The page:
A common theme in all these cycles is that the booms sow the seeds of their own destruction, says David J. Ravenscraft, economist at the University of North Carolina at Chapel Hill. Each one, he adds, has been built on a key innovation or idea for coping with dramatic change. A century ago, companies merged to take advantage of the new national markets and build huge mass-production facilities.
But early success breeds excess as optimism soars--and prices follow. Then, when economic conditions change, the combinations falter. Leverage was a genuine innovation in the early 1980s, but deals became based on increasingly optimistic projections of cash flow. Sure enough, what worked at 6 times cash flow was a disaster at 12 times. At the end of the cycle, in 1989, there was no market for $475 million in 15% bonds issued to pay for a buyout of Ohio Mattress Co. Nobody believed its cash flow would cover the interest expense.
Lately, the stock market has been flashing warning signs about deals. On Nov. 18, Total Renal Care Holdings Inc. announced a $1.1 billion stock-swap deal to buy Renal Treatment Centers Inc. Investors pushed down the stocks of both buyer and seller--and they continue to fall.
The high price of bank deals is also raising concern. Consolidation makes sense as deregulation spurs nationwide banking. Still, prices are staggering. Two years ago, banks sold for 2.5 times book value. Now, First Union Corp. is paying 5.4 times book for CoreStates Financial Corp. On Nov. 25, shares of First Chicago NBD Corp. spurted 7% on takeover rumors. Says Richard M. Kovacevich, chief executive officer at Norwest Corp., the Minneapolis bank holding company: "In my opinion, the way deals are being done at the moment, for every 10 deals, seven won't work."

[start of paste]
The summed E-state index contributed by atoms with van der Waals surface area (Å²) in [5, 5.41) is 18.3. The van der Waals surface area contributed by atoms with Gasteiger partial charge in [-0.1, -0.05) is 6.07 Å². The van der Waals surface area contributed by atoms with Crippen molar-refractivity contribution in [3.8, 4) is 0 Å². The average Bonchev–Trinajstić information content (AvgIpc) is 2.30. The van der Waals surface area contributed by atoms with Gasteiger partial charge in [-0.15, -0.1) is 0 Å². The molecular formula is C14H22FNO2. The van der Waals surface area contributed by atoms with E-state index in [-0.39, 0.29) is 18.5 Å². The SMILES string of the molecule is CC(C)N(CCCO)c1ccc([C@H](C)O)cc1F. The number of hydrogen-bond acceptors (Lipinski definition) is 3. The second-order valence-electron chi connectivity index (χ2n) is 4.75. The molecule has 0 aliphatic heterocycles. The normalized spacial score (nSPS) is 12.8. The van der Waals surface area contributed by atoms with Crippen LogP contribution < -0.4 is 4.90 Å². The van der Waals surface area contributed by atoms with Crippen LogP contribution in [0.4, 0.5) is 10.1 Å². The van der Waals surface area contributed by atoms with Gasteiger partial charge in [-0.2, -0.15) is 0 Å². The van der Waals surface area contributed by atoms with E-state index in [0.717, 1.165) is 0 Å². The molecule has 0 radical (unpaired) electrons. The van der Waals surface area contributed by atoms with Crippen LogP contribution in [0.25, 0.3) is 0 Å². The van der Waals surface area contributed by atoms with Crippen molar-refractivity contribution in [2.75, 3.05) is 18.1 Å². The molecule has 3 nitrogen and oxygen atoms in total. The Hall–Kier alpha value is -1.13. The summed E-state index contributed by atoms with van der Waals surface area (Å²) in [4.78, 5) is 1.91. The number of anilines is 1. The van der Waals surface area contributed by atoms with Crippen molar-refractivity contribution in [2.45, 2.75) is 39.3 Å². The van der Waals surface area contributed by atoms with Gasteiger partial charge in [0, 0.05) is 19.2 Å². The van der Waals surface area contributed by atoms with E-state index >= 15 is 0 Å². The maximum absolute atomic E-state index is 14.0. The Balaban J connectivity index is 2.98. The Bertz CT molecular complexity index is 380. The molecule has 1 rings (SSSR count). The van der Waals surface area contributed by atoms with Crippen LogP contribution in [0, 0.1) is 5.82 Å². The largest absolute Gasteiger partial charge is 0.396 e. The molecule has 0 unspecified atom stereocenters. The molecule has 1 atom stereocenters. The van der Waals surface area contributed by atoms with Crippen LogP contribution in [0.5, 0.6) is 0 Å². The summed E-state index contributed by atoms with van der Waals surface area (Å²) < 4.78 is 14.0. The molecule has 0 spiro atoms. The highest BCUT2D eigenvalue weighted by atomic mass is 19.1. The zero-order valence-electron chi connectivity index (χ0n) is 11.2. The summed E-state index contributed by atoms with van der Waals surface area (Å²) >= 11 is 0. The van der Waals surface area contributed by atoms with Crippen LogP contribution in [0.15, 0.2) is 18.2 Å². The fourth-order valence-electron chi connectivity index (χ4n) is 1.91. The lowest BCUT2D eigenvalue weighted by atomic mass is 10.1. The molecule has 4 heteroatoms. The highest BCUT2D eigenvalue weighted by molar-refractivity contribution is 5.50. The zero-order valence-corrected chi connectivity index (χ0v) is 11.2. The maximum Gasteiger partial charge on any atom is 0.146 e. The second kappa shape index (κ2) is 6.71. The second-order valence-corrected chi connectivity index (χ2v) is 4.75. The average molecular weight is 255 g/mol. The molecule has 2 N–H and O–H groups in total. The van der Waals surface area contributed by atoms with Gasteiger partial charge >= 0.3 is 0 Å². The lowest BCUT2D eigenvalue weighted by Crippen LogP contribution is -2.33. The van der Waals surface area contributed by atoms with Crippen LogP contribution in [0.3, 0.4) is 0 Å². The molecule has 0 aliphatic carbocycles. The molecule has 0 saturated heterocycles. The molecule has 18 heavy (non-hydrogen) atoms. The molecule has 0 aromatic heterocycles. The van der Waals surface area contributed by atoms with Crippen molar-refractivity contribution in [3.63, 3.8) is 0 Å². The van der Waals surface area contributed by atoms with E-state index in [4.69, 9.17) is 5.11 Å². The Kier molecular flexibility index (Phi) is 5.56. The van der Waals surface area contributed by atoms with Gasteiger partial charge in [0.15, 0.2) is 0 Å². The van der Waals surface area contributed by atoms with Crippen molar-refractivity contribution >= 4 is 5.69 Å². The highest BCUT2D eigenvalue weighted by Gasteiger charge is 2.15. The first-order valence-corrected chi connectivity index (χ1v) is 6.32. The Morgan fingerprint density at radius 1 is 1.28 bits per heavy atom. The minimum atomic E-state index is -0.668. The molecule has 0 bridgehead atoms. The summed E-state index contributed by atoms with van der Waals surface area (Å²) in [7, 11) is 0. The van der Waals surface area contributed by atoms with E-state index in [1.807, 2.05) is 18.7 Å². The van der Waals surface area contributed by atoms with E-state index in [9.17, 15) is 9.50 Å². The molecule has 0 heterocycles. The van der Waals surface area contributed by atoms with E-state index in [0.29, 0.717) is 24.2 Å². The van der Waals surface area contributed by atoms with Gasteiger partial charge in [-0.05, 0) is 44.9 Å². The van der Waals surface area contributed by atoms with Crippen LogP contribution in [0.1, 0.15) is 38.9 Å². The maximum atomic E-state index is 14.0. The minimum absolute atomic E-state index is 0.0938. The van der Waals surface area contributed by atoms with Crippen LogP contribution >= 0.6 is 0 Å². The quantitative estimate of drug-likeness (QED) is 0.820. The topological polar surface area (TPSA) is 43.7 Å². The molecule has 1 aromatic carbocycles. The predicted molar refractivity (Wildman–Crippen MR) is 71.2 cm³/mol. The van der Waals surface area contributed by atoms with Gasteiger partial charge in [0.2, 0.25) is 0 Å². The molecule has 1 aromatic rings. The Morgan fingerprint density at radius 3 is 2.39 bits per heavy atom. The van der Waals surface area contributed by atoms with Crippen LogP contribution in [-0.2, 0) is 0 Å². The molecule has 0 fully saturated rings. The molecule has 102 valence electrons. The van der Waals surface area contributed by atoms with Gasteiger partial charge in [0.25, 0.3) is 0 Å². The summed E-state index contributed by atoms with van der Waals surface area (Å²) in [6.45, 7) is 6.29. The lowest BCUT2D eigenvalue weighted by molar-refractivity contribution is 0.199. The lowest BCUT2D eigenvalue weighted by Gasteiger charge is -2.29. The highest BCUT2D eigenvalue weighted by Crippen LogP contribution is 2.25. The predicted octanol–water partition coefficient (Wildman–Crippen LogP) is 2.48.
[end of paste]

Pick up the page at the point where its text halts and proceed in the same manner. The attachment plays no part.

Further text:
Prices are vertiginous in other industries, too, including telecommunications, health care, and electric utilities. The high prices of radio-station deals prompted P. Gordon Hodge, an analyst at Nationsbank Montgomery Securities, to issue a report called "Radio Ga-Ga," in which he notes that prices are at historic highs of 14 times future earnings--and some deals are going for 20 times earnings. Says Tele-Communications Inc. president Leo J. Hindery, Jr.: "I can't believe the multiples that those deals are getting."
Another barometer of deal mania is how glib chief executives have become about projected savings from mergers. WorldCom Inc., for example, justified a 23% sweetener in its bid for MCI Communications Corp. by suddenly uncovering an additional $5 billion in savings.
Then there's the growing list of deals gone sour. This summer Eli Lilly & Co. wrote down $2.4 billion of the $4.1 billion it paid for drug distributor PCS Health Systems Inc. in 1994. On Nov. 25, PacifiCare Health Systems Inc. said that unexpectedly high costs in a recently acquired Utah managed-care operation would force a fourth-quarter loss. Aetna Life & Casualty Co. has had ongoing problems merging its systems with those of U.S. Healthcare, acquired in 1996, which has resulted in a hit to third-quarter profits of $103 million.
The urge to consolidate still rules. Investment capital remains ample. The cost of equity finance is low. Still, it's beginning to feel like fin de merger cycle.